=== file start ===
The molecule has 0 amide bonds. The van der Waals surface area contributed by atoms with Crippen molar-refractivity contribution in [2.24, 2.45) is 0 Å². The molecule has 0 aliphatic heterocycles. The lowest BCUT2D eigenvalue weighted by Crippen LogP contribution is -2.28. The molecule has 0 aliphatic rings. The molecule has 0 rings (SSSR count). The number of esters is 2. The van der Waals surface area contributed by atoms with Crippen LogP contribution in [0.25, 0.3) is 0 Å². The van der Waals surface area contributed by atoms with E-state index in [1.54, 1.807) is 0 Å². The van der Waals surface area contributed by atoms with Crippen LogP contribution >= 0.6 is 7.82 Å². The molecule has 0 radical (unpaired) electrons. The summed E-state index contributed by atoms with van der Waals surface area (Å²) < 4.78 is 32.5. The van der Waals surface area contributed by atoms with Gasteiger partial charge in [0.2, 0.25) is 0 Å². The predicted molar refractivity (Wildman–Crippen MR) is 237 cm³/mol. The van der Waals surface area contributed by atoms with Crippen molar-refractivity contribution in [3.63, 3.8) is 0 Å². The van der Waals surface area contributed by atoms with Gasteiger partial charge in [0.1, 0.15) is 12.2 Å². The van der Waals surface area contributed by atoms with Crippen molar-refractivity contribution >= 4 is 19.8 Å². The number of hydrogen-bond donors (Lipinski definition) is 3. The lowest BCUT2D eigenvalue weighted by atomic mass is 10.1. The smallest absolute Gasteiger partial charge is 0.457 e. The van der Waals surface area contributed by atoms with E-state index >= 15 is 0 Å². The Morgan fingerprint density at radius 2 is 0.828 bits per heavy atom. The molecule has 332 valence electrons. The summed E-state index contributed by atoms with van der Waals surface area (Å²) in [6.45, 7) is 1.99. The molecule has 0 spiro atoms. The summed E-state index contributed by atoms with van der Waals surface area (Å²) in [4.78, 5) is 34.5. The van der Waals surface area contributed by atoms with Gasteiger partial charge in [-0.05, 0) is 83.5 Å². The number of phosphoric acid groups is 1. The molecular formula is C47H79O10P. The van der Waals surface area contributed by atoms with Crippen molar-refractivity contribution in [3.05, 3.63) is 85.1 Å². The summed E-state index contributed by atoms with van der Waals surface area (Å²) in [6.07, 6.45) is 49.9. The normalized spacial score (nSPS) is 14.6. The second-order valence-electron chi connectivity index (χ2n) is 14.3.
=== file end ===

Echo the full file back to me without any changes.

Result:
The molecule has 0 amide bonds. The van der Waals surface area contributed by atoms with Crippen molar-refractivity contribution in [2.24, 2.45) is 0 Å². The molecule has 0 aliphatic heterocycles. The lowest BCUT2D eigenvalue weighted by Crippen LogP contribution is -2.28. The molecule has 0 aliphatic rings. The molecule has 0 rings (SSSR count). The number of esters is 2. The van der Waals surface area contributed by atoms with Crippen LogP contribution in [0.25, 0.3) is 0 Å². The van der Waals surface area contributed by atoms with E-state index in [1.54, 1.807) is 0 Å². The van der Waals surface area contributed by atoms with Crippen LogP contribution >= 0.6 is 7.82 Å². The molecule has 0 radical (unpaired) electrons. The summed E-state index contributed by atoms with van der Waals surface area (Å²) < 4.78 is 32.5. The van der Waals surface area contributed by atoms with Gasteiger partial charge in [0.2, 0.25) is 0 Å². The predicted molar refractivity (Wildman–Crippen MR) is 237 cm³/mol. The van der Waals surface area contributed by atoms with Crippen molar-refractivity contribution in [3.63, 3.8) is 0 Å². The van der Waals surface area contributed by atoms with Gasteiger partial charge in [0.1, 0.15) is 12.2 Å². The van der Waals surface area contributed by atoms with Crippen molar-refractivity contribution >= 4 is 19.8 Å². The number of hydrogen-bond donors (Lipinski definition) is 3. The lowest BCUT2D eigenvalue weighted by atomic mass is 10.1. The smallest absolute Gasteiger partial charge is 0.457 e. The van der Waals surface area contributed by atoms with E-state index >= 15 is 0 Å². The Morgan fingerprint density at radius 2 is 0.828 bits per heavy atom. The molecule has 332 valence electrons. The summed E-state index contributed by atoms with van der Waals surface area (Å²) in [6.45, 7) is 1.99. The molecule has 0 spiro atoms. The summed E-state index contributed by atoms with van der Waals surface area (Å²) in [4.78, 5) is 34.5. The van der Waals surface area contributed by atoms with Gasteiger partial charge in [-0.05, 0) is 83.5 Å². The number of phosphoric acid groups is 1. The molecular formula is C47H79O10P. The van der Waals surface area contributed by atoms with Crippen molar-refractivity contribution in [3.05, 3.63) is 85.1 Å². The summed E-state index contributed by atoms with van der Waals surface area (Å²) in [6.07, 6.45) is 49.9. The normalized spacial score (nSPS) is 14.6. The second-order valence-electron chi connectivity index (χ2n) is 14.3.